Chicago rated worst city for parking – but this could have some benefits

Nerdwallet named Chicago the worst city for parking based on the factors of price and number of car thefts:

Takeaways:

  • Chicago is the worst city for parking — and also the most controversial. Parking prices skyrocketed in 2009 after the city made a deal for a group of investors, organized by Morgan Stanley, to operate its meters for 75 years.
  • Though you’ll probably enjoy Hawaii’s capital, Honolulu is an extremely expensive city to park in; it’ll run you $42 a day.
  • There are a lot of car thefts in Oakland — 124.59% more per capita than the national average.

1. Chicago, Ill.

This city is known for its parking woes—especially the controversial privatization of the parking meters, which led to a dramatic increase in parking fees in 2009. A consortium called Chicago Parking Meters LLC operates the meters. You’ll drop $35 a day to park in the city and $289 per month. The city lists the fines you’ll receive for various parking violations on their website.

This spring, Chicago will test its new ParkChicago app, which allows drivers to pay for parking via an app rather than a meter. There are various websites that help you find the cheapest parking in the city. Chicago is one of the cities supported by SpotHero.com, which helps you find parking and prepay. However, if you want to ditch driving altogether, the city has multiple public transportation options. Bus and “L” riders will soon be able to use their phones to pay for rides.

Unfortunately, Chicago also has 33.4% more motor vehicle thefts per capita than the national average. And if you get a citation, you must contest it within seven days of receiving it or pay the fine online.

Parking is heavily dependent on the number of people and amount of space available. In other words, urban density. If you look at the bottom of the list, or “the best cities for parking your car,” they are all sprawling Sunbelt cities. Presumably, they have much more space and are less dense, driving down parking prices.

Of course, there are positives to having bad parking. Such urban densities that make parking more expensive can lead to:

1. Vibrant mixed-use neighborhoods with plenty of housing as well as businesses, stores, public spaces, and culture. Lots of people in a small amount of space can lead to some exciting urban scenes.

2. Plentiful and efficient mass transit. This is difficult to provide when there are a limited number of riders and the transit has to cover a lot of ground.

3. A lot more people walking and riding bikes. This is good for health, limiting pollution, and livelier streets.

4. The space that might be devoted to cars (wider streets, on-street parking, parking lots and garages) can be devoted to other things. For example, see this analysis of snow plowing on Philadelphia city streets that reveals the potential space.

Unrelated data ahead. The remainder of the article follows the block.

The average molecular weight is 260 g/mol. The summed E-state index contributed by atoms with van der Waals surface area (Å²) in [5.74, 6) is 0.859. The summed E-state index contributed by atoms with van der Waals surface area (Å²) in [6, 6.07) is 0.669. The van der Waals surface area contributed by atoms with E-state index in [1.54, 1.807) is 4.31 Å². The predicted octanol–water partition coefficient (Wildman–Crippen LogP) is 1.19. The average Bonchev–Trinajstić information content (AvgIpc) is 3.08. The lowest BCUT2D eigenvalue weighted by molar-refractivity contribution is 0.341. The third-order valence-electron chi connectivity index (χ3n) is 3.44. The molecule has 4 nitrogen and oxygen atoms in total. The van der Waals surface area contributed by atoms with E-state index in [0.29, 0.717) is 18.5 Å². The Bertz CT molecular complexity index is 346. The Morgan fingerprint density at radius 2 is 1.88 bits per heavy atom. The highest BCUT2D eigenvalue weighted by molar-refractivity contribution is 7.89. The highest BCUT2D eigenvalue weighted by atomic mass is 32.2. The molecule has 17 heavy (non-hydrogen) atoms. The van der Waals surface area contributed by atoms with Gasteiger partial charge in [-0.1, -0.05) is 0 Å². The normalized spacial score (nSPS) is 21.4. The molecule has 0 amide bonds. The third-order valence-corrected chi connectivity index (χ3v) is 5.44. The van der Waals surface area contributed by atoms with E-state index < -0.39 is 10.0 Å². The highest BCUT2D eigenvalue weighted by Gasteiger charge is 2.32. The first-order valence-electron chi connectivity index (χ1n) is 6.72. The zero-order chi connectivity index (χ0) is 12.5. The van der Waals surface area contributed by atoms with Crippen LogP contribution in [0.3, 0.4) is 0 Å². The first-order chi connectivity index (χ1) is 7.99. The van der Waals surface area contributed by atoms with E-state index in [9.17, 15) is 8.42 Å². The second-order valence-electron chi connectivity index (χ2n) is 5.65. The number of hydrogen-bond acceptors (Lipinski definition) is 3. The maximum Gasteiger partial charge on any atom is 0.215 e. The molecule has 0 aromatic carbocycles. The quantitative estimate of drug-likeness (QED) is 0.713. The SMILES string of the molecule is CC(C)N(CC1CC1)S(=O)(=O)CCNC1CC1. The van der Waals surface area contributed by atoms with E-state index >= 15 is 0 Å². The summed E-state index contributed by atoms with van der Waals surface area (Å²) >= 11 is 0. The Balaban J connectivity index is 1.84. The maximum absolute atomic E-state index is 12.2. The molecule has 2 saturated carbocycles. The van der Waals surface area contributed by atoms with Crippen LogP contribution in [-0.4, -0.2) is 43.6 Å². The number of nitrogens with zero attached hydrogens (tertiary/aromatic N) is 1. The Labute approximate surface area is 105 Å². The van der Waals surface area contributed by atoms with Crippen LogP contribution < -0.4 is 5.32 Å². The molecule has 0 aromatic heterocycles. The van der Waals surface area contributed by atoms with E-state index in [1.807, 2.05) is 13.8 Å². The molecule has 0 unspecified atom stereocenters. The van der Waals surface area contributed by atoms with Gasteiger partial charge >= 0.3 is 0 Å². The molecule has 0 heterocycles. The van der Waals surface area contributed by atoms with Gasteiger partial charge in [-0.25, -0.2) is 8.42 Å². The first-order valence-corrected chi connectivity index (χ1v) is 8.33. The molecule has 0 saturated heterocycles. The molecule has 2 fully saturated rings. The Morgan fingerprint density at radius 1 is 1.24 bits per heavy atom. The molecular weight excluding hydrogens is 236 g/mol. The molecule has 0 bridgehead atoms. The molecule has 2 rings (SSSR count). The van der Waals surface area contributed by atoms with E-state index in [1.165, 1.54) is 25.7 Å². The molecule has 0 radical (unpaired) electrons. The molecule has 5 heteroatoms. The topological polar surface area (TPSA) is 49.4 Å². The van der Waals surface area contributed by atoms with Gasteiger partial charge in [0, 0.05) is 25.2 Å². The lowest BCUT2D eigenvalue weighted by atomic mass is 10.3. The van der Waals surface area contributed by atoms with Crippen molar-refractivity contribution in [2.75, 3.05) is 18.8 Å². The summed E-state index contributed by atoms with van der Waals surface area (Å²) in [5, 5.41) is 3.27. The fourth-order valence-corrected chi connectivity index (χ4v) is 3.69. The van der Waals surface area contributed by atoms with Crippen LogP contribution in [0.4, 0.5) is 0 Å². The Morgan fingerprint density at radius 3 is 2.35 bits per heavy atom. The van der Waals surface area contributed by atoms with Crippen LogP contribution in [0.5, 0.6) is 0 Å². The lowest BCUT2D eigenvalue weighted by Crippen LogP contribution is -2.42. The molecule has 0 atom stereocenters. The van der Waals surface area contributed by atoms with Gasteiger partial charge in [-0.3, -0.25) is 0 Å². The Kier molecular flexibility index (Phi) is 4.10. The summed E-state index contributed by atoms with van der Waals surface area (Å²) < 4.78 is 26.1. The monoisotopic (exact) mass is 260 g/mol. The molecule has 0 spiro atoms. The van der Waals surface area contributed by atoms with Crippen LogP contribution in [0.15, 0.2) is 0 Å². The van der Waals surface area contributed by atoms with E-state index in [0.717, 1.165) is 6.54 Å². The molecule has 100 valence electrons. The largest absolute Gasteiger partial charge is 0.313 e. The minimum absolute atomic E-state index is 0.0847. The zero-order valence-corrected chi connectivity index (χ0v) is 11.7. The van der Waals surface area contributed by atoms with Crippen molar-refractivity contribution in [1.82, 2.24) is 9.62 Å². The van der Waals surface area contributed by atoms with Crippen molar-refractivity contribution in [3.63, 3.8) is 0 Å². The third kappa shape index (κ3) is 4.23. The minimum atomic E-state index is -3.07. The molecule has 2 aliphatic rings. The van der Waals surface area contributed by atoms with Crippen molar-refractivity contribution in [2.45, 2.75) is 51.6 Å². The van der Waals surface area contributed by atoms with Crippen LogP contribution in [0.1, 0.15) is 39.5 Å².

Snow reveals why we clearly need parking stripes

I pulled into the parking lot this morning at my normal time and I saw a common winter situation: packed down snow (we got 5 or so inches overnight) covering the parking stripes meant drivers were at all sorts of angles and depths. It is a bit of a different lot – angled parking, sloped – but this is common across parking lots, including big box lots with straight parking, when snow obscures the pavement.

The biggest issue? Spacing goes out the window. Without lines to guide them, parkers are either too close or too far. Looking at the same lot later in the morning, it ended up where people are much too close together. In other lots I’ve seen this winter, people are further apart than necessary, pushing new parkers further out than necessary.

What might be solutions?

1. Some kind of glowing parking lines. This would have to be a strong glow to make it through snow. How about bioluminescent paint?

2. Heated parking lines. The cost might be prohibitive but it works for heated floors.

3. Pop-up parking lines. I’m not sure exactly how this would work with snow on top of them but perhaps they would be activated before the snow falls.

4. Parking lines that are more like rumble strips so people know when they are going over them. Again, having snow on top poses a problem.

There has to be someone working on this, right?

Convincing suburban drivers that downtown parking is available

The Chicago suburbs of Wheaton and Glen Ellyn are looking for ways to convince residents that there are plenty of parking spots in their downtowns:

For years, officials in Glen Ellyn have been hearing from residents about a lack of parking in the downtown, despite studies showing plenty of spaces available for customers…

“It dawned upon us that it isn’t a lack of parking, but addressing the perception of the lack of parking,” Glen Ellyn Police Chief Phil Norton said at a recent village meeting. “We’re going to shift our focus and start working on addressing the perception. You can go anywhere and be within a block or a block and a half of convenient parking.”…

The changes include creating 12 “Customer Only” parking spots where parking meters were removed in the Main Street and Pennsylvania lot. It also includes making the Union Pacific lot at Crescent and Main customer parking only, from 11 a.m. to 6 p.m. Mondays through Saturdays, and making Schock Square customer parking only, from 8 a.m. to 6 p.m. Mondays through Saturdays…